Jennifer Aniston's radiant appearance is reportedly down to placenta products.

The 44-year-old actress sparked pregnancy rumours last week, turning heads with her stunning red carpet appearance. Aniston showed off enviably dewy skin and glossy hair, which is now said to be thanks to placenta-rich produce in the form of chips — made from potatoes and dried flakes of placenta - tablets, drinks and smoothies.

"Jennifer's dermatologist told her that a lot of his clients were taking placenta pills because it's the 'tissue of youth'. She gave it a go and found that her skin was more radiant, she had more energy and felt happier," a source told British magazine Grazia.

Some women, including "Mad Men" actress January Jones, eat their placenta after giving birth because of the health benefits. The organ connects a fetus to the mother's uterine wall and passes on nutrients via the blood supply.

Los Angeles dermatologist Annie Chiu has shared the health-boosting properties of placenta.

"Placenta is a super-potent ingredient and has a lot of growth factors and proteins that boost collagen production," she explained. "I carry out facials using sheep placenta, because their DNA has been found to have the closest structure to that of a human. There has been a huge boom in Hollywood since celebrities started using it and people saw the incredible effects. You need to use it every day for two months to see results."

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  • Breast Milk Soap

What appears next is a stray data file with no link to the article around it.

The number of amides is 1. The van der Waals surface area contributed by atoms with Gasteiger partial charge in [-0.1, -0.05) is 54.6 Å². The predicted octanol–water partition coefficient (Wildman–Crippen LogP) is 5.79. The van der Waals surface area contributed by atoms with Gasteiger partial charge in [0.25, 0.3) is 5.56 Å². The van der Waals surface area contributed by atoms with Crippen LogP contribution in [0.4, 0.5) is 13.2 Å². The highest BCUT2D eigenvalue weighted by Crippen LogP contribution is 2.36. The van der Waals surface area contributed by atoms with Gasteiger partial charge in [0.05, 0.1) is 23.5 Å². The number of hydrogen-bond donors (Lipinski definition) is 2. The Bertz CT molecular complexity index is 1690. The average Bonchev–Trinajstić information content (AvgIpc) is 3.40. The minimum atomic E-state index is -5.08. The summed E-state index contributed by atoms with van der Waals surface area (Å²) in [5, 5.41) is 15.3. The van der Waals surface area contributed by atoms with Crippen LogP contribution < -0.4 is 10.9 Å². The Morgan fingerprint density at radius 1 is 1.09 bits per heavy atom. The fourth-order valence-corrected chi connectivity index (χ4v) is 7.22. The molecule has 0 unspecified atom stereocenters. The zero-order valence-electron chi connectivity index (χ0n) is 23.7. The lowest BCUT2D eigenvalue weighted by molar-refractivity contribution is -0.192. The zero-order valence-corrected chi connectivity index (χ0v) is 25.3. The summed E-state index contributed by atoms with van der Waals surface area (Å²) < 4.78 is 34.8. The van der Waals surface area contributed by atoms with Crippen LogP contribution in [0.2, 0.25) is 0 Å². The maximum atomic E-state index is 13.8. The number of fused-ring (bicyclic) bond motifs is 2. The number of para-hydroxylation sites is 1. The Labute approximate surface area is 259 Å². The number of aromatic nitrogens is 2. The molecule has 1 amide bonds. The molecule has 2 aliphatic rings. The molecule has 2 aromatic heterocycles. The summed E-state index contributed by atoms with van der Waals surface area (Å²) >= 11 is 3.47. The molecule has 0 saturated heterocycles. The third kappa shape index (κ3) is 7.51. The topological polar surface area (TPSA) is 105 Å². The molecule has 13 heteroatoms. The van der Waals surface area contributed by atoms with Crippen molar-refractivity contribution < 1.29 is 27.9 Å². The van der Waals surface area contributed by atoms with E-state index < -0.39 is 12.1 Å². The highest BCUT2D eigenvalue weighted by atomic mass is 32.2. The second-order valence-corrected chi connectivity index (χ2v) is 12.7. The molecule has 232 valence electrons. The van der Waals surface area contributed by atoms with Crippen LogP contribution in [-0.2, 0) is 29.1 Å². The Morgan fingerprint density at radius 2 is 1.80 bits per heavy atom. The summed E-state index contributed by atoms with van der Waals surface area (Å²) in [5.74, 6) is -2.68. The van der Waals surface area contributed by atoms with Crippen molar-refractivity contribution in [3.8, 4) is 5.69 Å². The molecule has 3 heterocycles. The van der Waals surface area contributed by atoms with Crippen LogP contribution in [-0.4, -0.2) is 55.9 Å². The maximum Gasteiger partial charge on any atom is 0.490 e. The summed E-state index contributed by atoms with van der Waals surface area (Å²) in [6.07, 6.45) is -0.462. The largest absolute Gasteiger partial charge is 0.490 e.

Milk does do a body good. But the <a href="" target="_hplink">trend toward making your own soap</a> -- to be used when you shower or simply wash your hands -- out of breast milk is, well, a bit extreme. The trend emerged as people started to worry that brand-name soaps were full of chemicals and detergents that would harm their skin (or worse, cause cancer). And since milk is supposed to nourish the epidermis, well, why not turn excess breast milk into something, ahem, usable?

  • Solid Gold Facial

    Why not add a little bling to your beauty routine? Now you can -- if you live in Florida and have enough cash to dish out for the, wait for it, 24 carat gold facial. Yep! Mar-a-Lago in Palm Beach offers spa patrons the opportunity to have their entire body painted in gold. The thought is karats can help stave off cellulite and prevent aging.

  • Snake Venom Cream

    Just because Gwyneth Paltrow swears by this cream -- and its accompanying facial -- doesn't mean you should actually try applying <a href="" target="_hplink">snake venom cream</a> to your face. Apparently, using a cream which has venom as an active ingredient helps plump up the skin (much in the same way botox does).

  • Bull Semen Hair Mask

    <a href="" target="_hplink">According to, a hairdresser, Hari's, in Knightsbridge, London, "has combined... organically produced [bull] semen with the root of protein-rich plant katera</a>," to make an intense hair conditioning treatment. The procedure apparently takes 45 minutes and costs over $100.

  • Fish Pedicures